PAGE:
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Volunteers are Vital Component to Rainbow Falls Trail Rehabilitation Project

Posted by on Aug 31, 2017 @ 7:16 am in Hiking News | 0 comments

Volunteers are Vital Component to Rainbow Falls Trail Rehabilitation Project

Earlier this summer, Great Smoky Mountains National Park officials recruited for volunteers to assist the Trails Forever trail crew with a rehabilitation project on the Rainbow Falls Trail. Citizens from across the region responded and their volunteer effort has significantly helped in moving the project forward these past few months. In order to maintain the momentum, officials are now issuing a second request for volunteers. Volunteers are needed every Wednesday from approximately 9:00 a.m. to 3:30 p.m. Volunteers must register at least one...

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CO2 is changing the jet stream in ways that will create more Harveys

Posted by on Aug 30, 2017 @ 7:15 am in Conservation | 0 comments

CO2 is changing the jet stream in ways that will create more Harveys

Climate science predicted a weaker jet stream, and Harvey stalled because of a weakened jet stream. A 2012 study led by the National Oceanic and Atmospheric Administration (NOAA) concluded global warming was driving changes in extreme weather in North America. “Our research reveals a change in the summer Arctic wind pattern over the past six years,” lead author James Overland of NOAA explained at the time. “This shift demonstrates a physical connection between reduced Arctic sea ice in the summer, loss of Greenland ice, and potentially,...

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The grim side of long-distance hiking

Posted by on Aug 29, 2017 @ 11:57 am in Hiking News | 0 comments

The grim side of long-distance hiking

Thru-hiking conjures imagery of a retreat to Mother Nature, to return feeling fresh and invigorated. For trail neophytes, it’s romanticized with visions of rosy cheeked hikers bounding across grassy knolls and the scent of wild lavender wafting around lean, muscled figures. However, the reality is a little rougher than the Instagram pictures paint it. Sure, you’ll be in the wild, but the wildlife you’ll predominately rub shoulders with will be insects. To keep your pack light, one can ditch the inner bug tent. This allows all sorts of creepy...

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As Finland celebrates a century since independence, a new national park is giving the country something to shout about

Posted by on Aug 29, 2017 @ 6:40 am in Conservation | 0 comments

As Finland celebrates a century since independence, a new national park is giving the country something to shout about

The Finnish are not ones to brag about their culture. Reserved and stoical, with an appreciation of dry humor, they prefer to keep things discreet. This year, however, the country will break away from its default shy-and-retiring position as it celebrates 100 years since Finnish independence, marking the occasion when the country claimed sovereignty from Russia, during the Bolshevik Revolution of 1917. After much fanfare about Denmark’s food and Nordic noirs in recent years, it’s now Finland’s turn to take the spotlight. And, fittingly for a...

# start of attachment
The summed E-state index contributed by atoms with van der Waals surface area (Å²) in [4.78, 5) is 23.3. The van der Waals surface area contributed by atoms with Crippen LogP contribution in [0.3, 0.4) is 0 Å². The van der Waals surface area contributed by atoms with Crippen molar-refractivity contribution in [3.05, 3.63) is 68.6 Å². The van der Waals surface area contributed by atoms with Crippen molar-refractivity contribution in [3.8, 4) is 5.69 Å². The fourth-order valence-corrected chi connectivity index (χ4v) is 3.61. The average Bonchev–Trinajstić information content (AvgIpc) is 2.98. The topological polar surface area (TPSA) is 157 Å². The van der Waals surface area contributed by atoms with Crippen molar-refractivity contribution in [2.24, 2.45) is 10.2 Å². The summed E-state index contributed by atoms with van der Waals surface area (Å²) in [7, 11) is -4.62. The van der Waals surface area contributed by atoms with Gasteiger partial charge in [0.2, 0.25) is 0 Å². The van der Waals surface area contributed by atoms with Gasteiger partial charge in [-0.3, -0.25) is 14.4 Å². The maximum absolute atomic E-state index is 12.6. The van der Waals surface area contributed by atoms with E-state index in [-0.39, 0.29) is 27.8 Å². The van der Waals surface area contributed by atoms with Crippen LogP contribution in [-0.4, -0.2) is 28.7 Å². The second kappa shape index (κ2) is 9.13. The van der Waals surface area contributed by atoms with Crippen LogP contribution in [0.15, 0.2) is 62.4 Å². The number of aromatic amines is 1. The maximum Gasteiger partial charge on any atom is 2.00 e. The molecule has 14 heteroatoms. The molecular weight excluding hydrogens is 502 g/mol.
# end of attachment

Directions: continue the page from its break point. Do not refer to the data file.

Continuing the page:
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Your 1 Million Acres: The Future of the Pisgah-Nantahala National Forest Belongs to You

Posted by on Aug 28, 2017 @ 12:26 pm in Conservation, Hiking News | 0 comments

Your 1 Million Acres: The Future of the Pisgah-Nantahala National Forest Belongs to You

Your property includes cascading waterfalls, ancient forests, and the highest mountains in the East. You can go anywhere you like on your property. You can hike hundreds of miles of trails and paddle, fish, and swim in its pristine streams. You share ownership equally with every other American, and you pay your staff—the U.S. Forest Service—to manage the property. They maintain the trails and enforce the rules that you make. Every 20 years, you write a plan that describes how your estate should be managed. You get together with the other...

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Protecting mountain gold: Balsam uses dye to thwart ginseng poachers

Posted by on Aug 28, 2017 @ 8:20 am in Conservation | 0 comments

Protecting mountain gold: Balsam uses dye to thwart ginseng poachers

Brian McMahan and Johnny Nicholson can both remember boyhood days spent in the mountains, hunting the elusive ginseng plant. Coveted for its myriad medicinal uses, ginseng root harvest is an Appalachian tradition stretching back through generations. McMahan and Nicholson were both taught to dig it in such a way that its numbers would stay strong for generations more — leaving small plants to grow and planting the seed-containing berries of harvested plants in the earth around the dig. “Most of the time we would ginseng dig to get money to buy...

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Interior Secretary Zinke outlines future of National Park Service while visiting BRP

Posted by on Aug 27, 2017 @ 12:00 pm in Conservation | 0 comments

Interior Secretary Zinke outlines future of National Park Service while visiting BRP